True, and a lesson I should learn. It's also true on my bike, though trips on my bike tend to be a bit faster, though the minute or two I save on my 15 minute commute hardly matters.

    I've also found them to be wobbly...
    Really? I find them rock solid, both in a good way and a bad way. I describe it as riding a Sherman tank in first gear. I haven't taken one over a bridge yet though. In those cases, I'm always on my bike.

  5. #180
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    Not wobbly in that they are flexy, but in the steering.

  6. #181
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    My subscription laps a few weeks ago; it started the day after Memorial Day, as I was out of town the day of the official launch. I intend to renew, but I've just been waiting for the day when I need to use it again. That day might have been today; I have an after work errand for which it would have been convenient not to have my bike in tow. However, by 8:30am when I got up, pretty much the entire East Village and Lower East Side were devoid of bikes, without any to be had within at least a 10 minute walk of me. So, alas, it wasn't to be.

    Of all the mishegas Citi Bike has gone through, I see balancing issues as the most difficult and intractable without any simple quick fixes, and one I can't really blame Citi Bike for. Every bike share city has the problem, and the only real solution is expensive, labor intensive moving bikes around. Higher density of station might help, but I can't see that changing. Even when money appears to expand the system, they're going to add new new neighborhoods, and not add to neighborhoods already covered.

    I want to like bike share, and use it, but at the moment, the utility just isn't there.
    Last edited by wilfried; 06-17-14 at 09:48 AM.

  7. #182
    aka Tom Reingold noglider's Avatar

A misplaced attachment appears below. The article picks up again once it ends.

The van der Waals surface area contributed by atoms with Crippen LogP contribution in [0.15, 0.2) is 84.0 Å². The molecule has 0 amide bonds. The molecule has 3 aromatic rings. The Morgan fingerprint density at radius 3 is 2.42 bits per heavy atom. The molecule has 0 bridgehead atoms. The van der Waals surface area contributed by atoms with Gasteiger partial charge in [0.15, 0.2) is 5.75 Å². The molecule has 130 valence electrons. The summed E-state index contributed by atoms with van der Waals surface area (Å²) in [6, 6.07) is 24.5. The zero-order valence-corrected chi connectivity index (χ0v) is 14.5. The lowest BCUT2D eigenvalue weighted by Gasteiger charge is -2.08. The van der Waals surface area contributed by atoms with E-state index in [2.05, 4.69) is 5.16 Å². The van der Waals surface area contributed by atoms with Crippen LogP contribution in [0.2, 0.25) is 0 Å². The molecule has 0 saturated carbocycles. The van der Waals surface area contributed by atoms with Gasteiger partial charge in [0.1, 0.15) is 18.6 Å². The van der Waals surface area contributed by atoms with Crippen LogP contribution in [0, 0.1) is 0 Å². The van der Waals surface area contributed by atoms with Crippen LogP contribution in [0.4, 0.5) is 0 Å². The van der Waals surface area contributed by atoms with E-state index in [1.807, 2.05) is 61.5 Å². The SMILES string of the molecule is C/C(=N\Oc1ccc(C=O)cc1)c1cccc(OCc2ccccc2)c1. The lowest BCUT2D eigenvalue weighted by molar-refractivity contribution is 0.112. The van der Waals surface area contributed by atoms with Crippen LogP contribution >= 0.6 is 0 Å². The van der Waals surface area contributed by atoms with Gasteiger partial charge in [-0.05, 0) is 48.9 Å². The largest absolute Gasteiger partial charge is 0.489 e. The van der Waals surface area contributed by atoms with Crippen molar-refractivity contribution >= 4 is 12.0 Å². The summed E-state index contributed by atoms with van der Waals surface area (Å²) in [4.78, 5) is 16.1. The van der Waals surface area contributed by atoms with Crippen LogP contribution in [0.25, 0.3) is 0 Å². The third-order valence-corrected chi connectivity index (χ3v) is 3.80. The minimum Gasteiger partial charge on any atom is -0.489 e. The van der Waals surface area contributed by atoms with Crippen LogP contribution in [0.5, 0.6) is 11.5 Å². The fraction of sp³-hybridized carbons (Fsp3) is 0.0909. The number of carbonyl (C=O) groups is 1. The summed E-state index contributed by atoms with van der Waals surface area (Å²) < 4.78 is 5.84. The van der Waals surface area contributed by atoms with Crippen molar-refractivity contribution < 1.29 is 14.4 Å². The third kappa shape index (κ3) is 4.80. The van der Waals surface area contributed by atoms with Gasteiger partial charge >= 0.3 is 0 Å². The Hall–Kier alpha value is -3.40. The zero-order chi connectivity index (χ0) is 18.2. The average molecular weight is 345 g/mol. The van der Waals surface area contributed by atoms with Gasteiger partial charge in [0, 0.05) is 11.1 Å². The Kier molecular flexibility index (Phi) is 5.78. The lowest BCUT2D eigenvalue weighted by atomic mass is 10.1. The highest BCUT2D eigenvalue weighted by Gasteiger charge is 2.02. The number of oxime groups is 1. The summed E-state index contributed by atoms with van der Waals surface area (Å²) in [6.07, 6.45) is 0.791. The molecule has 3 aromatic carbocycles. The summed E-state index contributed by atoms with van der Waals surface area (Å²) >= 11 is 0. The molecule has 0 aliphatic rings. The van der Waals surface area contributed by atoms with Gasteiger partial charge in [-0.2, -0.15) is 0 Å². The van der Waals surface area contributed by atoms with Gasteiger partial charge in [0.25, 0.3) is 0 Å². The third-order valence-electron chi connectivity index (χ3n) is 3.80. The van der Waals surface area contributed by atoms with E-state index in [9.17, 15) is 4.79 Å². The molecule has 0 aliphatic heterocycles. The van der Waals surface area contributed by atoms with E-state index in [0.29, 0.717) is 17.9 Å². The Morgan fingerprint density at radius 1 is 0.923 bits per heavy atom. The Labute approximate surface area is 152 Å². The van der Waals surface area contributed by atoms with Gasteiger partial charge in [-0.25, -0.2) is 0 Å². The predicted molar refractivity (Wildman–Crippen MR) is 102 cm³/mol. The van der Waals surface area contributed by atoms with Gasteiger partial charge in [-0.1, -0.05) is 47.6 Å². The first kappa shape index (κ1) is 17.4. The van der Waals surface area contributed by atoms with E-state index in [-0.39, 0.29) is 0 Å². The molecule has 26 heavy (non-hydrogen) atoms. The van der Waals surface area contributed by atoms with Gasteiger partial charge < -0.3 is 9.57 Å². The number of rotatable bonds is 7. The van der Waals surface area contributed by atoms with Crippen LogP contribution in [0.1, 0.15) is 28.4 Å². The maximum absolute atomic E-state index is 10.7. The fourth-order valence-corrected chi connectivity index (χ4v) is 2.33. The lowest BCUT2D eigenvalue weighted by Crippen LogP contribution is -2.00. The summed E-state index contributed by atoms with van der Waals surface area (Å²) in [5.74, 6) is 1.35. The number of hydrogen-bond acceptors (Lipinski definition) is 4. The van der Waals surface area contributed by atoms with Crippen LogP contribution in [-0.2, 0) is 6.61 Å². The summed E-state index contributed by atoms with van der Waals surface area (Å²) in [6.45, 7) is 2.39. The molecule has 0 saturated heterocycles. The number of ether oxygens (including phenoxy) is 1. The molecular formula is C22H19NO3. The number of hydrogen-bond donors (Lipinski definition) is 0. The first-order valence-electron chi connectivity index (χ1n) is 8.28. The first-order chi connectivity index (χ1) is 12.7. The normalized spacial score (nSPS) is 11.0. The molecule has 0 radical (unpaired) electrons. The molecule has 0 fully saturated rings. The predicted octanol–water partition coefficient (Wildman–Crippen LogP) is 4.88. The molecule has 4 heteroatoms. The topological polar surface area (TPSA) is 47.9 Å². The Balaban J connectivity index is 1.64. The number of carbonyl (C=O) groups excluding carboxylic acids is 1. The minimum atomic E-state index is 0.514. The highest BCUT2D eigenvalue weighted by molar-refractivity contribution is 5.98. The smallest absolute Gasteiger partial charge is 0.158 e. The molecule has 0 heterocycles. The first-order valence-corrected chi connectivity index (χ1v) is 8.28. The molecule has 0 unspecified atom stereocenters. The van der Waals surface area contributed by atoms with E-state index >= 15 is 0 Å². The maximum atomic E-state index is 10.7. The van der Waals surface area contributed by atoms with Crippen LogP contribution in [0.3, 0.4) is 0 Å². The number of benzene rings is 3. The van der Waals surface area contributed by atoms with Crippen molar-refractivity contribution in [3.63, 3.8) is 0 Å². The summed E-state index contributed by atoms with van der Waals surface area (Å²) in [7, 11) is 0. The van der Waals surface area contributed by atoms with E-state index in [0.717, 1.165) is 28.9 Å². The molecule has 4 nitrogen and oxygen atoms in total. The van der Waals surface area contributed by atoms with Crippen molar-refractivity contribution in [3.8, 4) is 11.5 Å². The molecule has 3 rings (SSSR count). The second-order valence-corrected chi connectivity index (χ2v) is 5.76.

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    As a new user, I am becoming familiar with this problem. I took a bus into NYC this morning, arriving at about 10:30. It was hard to find an available bike. I had to walk from the Port Authority Bus Terminal at 40th St to 31st St to find a bike. Parking wasn't a problem on Bank St near my home, though I've had trouble finding available slots.

    How come I have trouble docking the bikes? I shove it in hard or gently, and the slot doesn't acknowledge there is a bike. Is there a special technique?
    You don't read my signature anyway, do you?

    Tom Reingold, noglider@pobox.com
    Residences: West Village, New York City and High Falls, NY
    Blogs: The Experienced Cyclist; noglider's ride blog

  8. #183
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    Tip the rear of the bike up a bit when you shove it in. I find that works.

    I couldn't find a bike near my office today either. At 5pm they're all gone. Today was an exceptional day for riding, but it could be cold and rainy and there still wouldn't be any bikes near me.

  9. #184
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    A lot of docks simply don't work. There are at least six in the station near my home which have been out of order for weeks. There is a quick fix in this case. Fix them! I'm sure Citi Bikes financial woes aren't helping in this regard.

  10. #185
    johnliu@earthlink.net jyl's Avatar
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    Spent most of a week in NYC just now, dropped in on Tom, and rode the Citibikes. I live in Portland, but have a Citibikes subscription. For the 4-5 times a year I'm in NYC, the taxi savings more than pay for it.

    I continue to love the system. The bikes seem to be holding up well, there are some torn seats and scuffed handlebars, and maybe one of five bikes I rented had something not completely right (soft tire, weak brake, etc) but all were still very rideable.

    The kiosk software remains pokey, I gather it is being revised to speed up getting a 1 or 7 day pass (I forgot my token, so had to buy a pass for this trip.)